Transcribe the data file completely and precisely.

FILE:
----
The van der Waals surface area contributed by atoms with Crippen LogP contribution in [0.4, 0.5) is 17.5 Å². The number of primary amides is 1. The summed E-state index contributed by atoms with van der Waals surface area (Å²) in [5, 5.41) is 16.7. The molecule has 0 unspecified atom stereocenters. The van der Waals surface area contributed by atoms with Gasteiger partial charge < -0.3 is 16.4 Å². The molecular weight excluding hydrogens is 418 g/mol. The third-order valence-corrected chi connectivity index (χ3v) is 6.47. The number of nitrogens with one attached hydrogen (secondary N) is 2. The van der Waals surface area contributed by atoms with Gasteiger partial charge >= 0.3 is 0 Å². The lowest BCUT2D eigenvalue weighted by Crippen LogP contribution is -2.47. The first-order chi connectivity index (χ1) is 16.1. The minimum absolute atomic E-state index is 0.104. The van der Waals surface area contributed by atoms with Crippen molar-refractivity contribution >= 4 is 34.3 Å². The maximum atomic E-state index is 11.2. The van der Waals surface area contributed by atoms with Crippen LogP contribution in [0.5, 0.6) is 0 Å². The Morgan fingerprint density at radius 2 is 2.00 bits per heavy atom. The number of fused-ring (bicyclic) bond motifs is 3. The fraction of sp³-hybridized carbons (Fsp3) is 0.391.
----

The van der Waals surface area contributed by atoms with Crippen LogP contribution in [0.4, 0.5) is 17.5 Å². The number of primary amides is 1. The summed E-state index contributed by atoms with van der Waals surface area (Å²) in [5, 5.41) is 16.7. The molecule has 0 unspecified atom stereocenters. The van der Waals surface area contributed by atoms with Gasteiger partial charge < -0.3 is 16.4 Å². The molecular weight excluding hydrogens is 418 g/mol. The third-order valence-corrected chi connectivity index (χ3v) is 6.47. The number of nitrogens with one attached hydrogen (secondary N) is 2. The van der Waals surface area contributed by atoms with Gasteiger partial charge >= 0.3 is 0 Å². The lowest BCUT2D eigenvalue weighted by Crippen LogP contribution is -2.47. The first-order chi connectivity index (χ1) is 16.1. The minimum absolute atomic E-state index is 0.104. The van der Waals surface area contributed by atoms with Crippen molar-refractivity contribution >= 4 is 34.3 Å². The maximum atomic E-state index is 11.2. The van der Waals surface area contributed by atoms with Crippen LogP contribution in [0.5, 0.6) is 0 Å². The Morgan fingerprint density at radius 2 is 2.00 bits per heavy atom. The number of fused-ring (bicyclic) bond motifs is 3. The fraction of sp³-hybridized carbons (Fsp3) is 0.391.